NASA’s TROPICS Pathfinder satellite produces global first light images and captures Hurricane Ida
On August 8, NASA’s TROPICS Pathfinder satellite captured global first light images as well as a look inside the structure of Hurricane Ida before and after it made landfall.
The satellite launched on June 30, 2021 as the pathfinder – or test – satellite for NASA’s Time-Resolved Observations of Precipitation structure and storm Intensity with a Constellation of Smallsats (TROPICS) mission. The Pathfinder satellite provides an opportunity to test the technology, communication systems, and data processing before the six satellites comprising the TROPICS constellation launch in 2022. “[Pathfinder] is like a dress rehearsal of the mission,” said Bill Blackwell, the principal investigator for the TROPICS mission and a researcher at the Massachusetts Institute of Technology Lincoln Laboratory in Lexington, Massachusetts.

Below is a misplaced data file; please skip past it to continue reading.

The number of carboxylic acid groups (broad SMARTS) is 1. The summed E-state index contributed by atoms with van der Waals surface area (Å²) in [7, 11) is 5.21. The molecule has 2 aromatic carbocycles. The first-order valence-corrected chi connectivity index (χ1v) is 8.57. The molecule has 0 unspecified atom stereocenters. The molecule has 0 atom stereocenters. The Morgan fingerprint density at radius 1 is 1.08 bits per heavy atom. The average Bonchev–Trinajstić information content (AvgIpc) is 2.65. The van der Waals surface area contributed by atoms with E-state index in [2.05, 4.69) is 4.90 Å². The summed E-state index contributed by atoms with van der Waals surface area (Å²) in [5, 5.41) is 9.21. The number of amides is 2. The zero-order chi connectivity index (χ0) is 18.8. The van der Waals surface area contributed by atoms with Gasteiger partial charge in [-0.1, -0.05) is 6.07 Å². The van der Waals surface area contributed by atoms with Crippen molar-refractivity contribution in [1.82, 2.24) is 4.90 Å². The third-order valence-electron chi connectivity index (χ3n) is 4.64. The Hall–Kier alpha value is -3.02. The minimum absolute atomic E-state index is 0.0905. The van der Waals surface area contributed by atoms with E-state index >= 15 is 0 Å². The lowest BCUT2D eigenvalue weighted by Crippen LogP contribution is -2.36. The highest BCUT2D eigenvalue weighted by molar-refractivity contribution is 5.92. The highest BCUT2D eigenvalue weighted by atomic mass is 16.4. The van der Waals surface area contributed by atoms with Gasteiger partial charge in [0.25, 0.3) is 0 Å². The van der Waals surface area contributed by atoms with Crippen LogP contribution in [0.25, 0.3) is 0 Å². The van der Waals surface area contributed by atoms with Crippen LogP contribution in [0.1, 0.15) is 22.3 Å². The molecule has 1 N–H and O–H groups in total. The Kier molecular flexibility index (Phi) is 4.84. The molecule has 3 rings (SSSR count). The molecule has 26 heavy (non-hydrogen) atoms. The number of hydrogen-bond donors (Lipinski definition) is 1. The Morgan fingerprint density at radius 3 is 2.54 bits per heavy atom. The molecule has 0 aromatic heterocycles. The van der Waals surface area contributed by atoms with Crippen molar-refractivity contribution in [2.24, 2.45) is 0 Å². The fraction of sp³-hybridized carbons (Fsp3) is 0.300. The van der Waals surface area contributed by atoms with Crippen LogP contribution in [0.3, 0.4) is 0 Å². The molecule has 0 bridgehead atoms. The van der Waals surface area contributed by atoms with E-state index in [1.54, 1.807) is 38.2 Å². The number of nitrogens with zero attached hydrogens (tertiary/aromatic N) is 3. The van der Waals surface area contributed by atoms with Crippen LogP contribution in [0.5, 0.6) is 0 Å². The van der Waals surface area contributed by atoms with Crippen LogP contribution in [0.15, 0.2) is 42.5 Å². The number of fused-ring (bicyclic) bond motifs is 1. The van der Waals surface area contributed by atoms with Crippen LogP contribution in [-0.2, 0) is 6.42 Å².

The future TROPICS constellation will orbit Earth in three planes, collecting temperature, water vapor, precipitation, and cloud ice measurements on a frequent, near-global scale to study storms and other meteorological events. The idea is that multiple satellites in spread out orbits will collect more frequent measurements around the globe, allowing scientists to study storms as they develop and then use the newly-acquired knowledge to improve forecasting capabilities. The TROPICS research team includes researchers from NASA, the National Oceanic and Atmospheric Administration (NOAA), and several universities and commercial partners.
“Early in the mission, the Pathfinder satellite has already demonstrated the usefulness of this data – especially the images of Hurricane Ida. We’re able to see a lot of features that we want to study with the TROPICS constellation,” said Blackwell.